Insider Series

First, can you tell us briefly about VEJA’s involvement with organic cotton?

VEJA’s organic cotton supply chain is one of the main pillars of the brand. The company started in 2004 working with one association and a few families who supplied agroecological cotton to produce the twill and canvas used in VEJA’s sneakers. Now, the company works with 13 associations in Northeast Brazil, and more than 1,100 families are part of the supply chain. VEJA encourages the practice of agroecology and has now bought more than 642 tons of organic cotton respecting fair trade principles.

What is your main focus at the moment?

With the organic growth of the company in the past years, VEJA is now focused on finding new associations of small rural cotton producers in Brazil that are aligned with the company’s values.

Brazil is the world’s champion in pesticide consumption, and due to cotton’s high susceptibility to pests and diseases, the use of pesticides (mainly insecticides, herbicides, and fungicides) in the crop is quite prevalent. Moreover, even though Brazil has a continental size, the country is an extreme case of land concentration in the hands of major landowners. Thus, finding new associations that are willing to plant cotton, practice agroecology, and that produce enough to enable logistics is VEJA’s main challenge at the moment.

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An organic cotton plantation in the Brazilian backlands. Photo by Ludovic Carème Coton.

 

What inspires and excites you to work with organic cotton?

What excites me the most are the moments VEJA’s team visits the associations and meets the families producing organic cotton.

The 13 associations VEJA works with are located in the Brazilian backlands, a region that is economically poor but very well-known for its rich history and culture. These meetings are the moments when we can connect to VEJA’s project and see how fulfilled small rural families are to be practicing agroecology, respecting nature, and working with VEJA.

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Harvested organic cotton. Photo taken by the VEJA team.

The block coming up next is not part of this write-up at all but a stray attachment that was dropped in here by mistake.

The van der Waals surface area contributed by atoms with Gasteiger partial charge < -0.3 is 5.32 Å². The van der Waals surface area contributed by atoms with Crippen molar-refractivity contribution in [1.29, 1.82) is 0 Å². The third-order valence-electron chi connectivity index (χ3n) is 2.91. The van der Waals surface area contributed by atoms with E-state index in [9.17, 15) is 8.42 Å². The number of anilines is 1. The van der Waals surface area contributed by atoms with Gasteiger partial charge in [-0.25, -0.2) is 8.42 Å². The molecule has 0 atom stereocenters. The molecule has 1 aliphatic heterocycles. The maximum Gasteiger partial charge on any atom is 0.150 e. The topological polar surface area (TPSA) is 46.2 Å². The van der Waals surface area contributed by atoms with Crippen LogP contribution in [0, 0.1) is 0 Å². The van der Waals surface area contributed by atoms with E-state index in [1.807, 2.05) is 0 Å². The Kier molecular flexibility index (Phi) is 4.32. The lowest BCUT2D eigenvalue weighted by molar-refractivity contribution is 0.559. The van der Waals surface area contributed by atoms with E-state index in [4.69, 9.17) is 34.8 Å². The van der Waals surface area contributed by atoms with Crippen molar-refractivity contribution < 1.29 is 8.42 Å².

Can you share any data or case studies that give evidence of the impact of your work on the environment?

Unfortunately, VEJA has not yet conducted studies to measure the positive impact of agroecological cotton. However, many studies demonstrate agroecology’s significant potential contribution to farm resilience against climate change impacts, conservation of biodiversity, and reversing land degradation trends.

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Organic cotton. Photo by Melanie Bahuon.

 

How do you work to improve soil health? 

Since 2004, VEJA has been buying organic cotton from farmers that practice agroecology in Northeast Brazil. The principles of agroecology that improve soil health, and which are respected by the farmers that supply organic cotton to VEJA, include: crop rotations, crop/livestock mixed systems for nutrient recycling; use of multiple and complementary crops in the same area; regular application of organic matter such as manure and compost to promote soil biological activity; use of biological pest control agents through biodiversity manipulations and introduction and/or conservation of natural enemies; and the prohibition of genetically modified organisms (GMOs).

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Organic cotton farmer. Photo by Melanie Bahuon.

 

What is the impact of your work on biodiversity?

Since 2004, VEJA has been buying organic cotton from farmers that practice agroecology in Northeast Brazil. The farmers plant according to agroecological principles using techniques and practices that increase biodiversity and soil fertility, including multiple cropping, crop rotation, intercropping, and biological pest control, among others. Moreover, as per the contract VEJA signs every year with the organic cotton associations, farmers must plant at least five different crops, of which one must be a legume that will ensure nitrogen fixation in the soil, and cotton cannot exceed 50% of the area planted. All of these initiatives ensure richer biodiversity in the area.

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Organic cotton lint. Photo by Charlotte Lapalus.

 

How do you ensure the efficient use of water? 

The farmers in Brazil are based in the semi-arid, which is characterized by low humidity and low volumes of rainfall. Due to its scarcity, the use of surface water and water from reservoirs are restricted to human consumption. Rainfall is the only source of irrigation used by the farmers, and since cotton is a water-intensive crop, the harvest is extremely dependent on climatic factors. In the past, VEJA experienced a shortage in supply due to a drought which affected cotton production.

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Organic cotton being harvested. Photo by Ludovic Carème Coton.

 

What is the impact of your work on farming communities?

In 2020, VEJA paid a price of R$13,20 per kg of cotton lint, which is, on average, double the price of the commodity. Additionally, we paid a premium, on average, of R$2,00 per kg for the farmer based on agroecological criteria to stimulate regenerative practices. We also paid a premium of R$2,50 to associations to support logistics and operations.

 

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